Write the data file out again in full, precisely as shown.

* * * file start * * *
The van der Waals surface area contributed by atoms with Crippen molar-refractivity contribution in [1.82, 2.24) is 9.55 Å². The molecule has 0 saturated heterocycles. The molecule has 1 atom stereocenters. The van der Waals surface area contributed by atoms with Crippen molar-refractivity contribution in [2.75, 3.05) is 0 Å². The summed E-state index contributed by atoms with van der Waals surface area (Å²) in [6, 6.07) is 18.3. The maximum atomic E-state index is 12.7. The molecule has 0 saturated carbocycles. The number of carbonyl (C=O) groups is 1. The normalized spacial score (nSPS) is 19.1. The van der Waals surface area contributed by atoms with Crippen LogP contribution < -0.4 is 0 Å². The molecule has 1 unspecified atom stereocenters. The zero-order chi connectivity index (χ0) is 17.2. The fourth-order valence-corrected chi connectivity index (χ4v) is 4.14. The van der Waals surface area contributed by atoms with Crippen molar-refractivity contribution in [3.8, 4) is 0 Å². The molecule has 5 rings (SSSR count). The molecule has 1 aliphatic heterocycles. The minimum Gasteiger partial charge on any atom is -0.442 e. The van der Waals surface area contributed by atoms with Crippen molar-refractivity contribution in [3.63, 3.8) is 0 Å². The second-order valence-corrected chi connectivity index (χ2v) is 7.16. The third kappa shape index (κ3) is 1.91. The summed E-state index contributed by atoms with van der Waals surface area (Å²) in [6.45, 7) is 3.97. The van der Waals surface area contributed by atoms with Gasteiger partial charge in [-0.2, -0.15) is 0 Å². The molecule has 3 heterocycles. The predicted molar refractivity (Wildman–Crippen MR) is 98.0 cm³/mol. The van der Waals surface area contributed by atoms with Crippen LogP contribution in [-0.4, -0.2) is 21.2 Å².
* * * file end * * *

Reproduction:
The van der Waals surface area contributed by atoms with Crippen molar-refractivity contribution in [1.82, 2.24) is 9.55 Å². The molecule has 0 saturated heterocycles. The molecule has 1 atom stereocenters. The van der Waals surface area contributed by atoms with Crippen molar-refractivity contribution in [2.75, 3.05) is 0 Å². The summed E-state index contributed by atoms with van der Waals surface area (Å²) in [6, 6.07) is 18.3. The maximum atomic E-state index is 12.7. The molecule has 0 saturated carbocycles. The number of carbonyl (C=O) groups is 1. The normalized spacial score (nSPS) is 19.1. The van der Waals surface area contributed by atoms with Crippen LogP contribution < -0.4 is 0 Å². The molecule has 1 unspecified atom stereocenters. The zero-order chi connectivity index (χ0) is 17.2. The fourth-order valence-corrected chi connectivity index (χ4v) is 4.14. The van der Waals surface area contributed by atoms with Crippen molar-refractivity contribution in [3.8, 4) is 0 Å². The molecule has 5 rings (SSSR count). The molecule has 1 aliphatic heterocycles. The minimum Gasteiger partial charge on any atom is -0.442 e. The van der Waals surface area contributed by atoms with Crippen molar-refractivity contribution in [3.63, 3.8) is 0 Å². The second-order valence-corrected chi connectivity index (χ2v) is 7.16. The third kappa shape index (κ3) is 1.91. The summed E-state index contributed by atoms with van der Waals surface area (Å²) in [6.45, 7) is 3.97. The van der Waals surface area contributed by atoms with Gasteiger partial charge in [-0.2, -0.15) is 0 Å². The molecule has 3 heterocycles. The predicted molar refractivity (Wildman–Crippen MR) is 98.0 cm³/mol. The van der Waals surface area contributed by atoms with Crippen LogP contribution in [-0.4, -0.2) is 21.2 Å².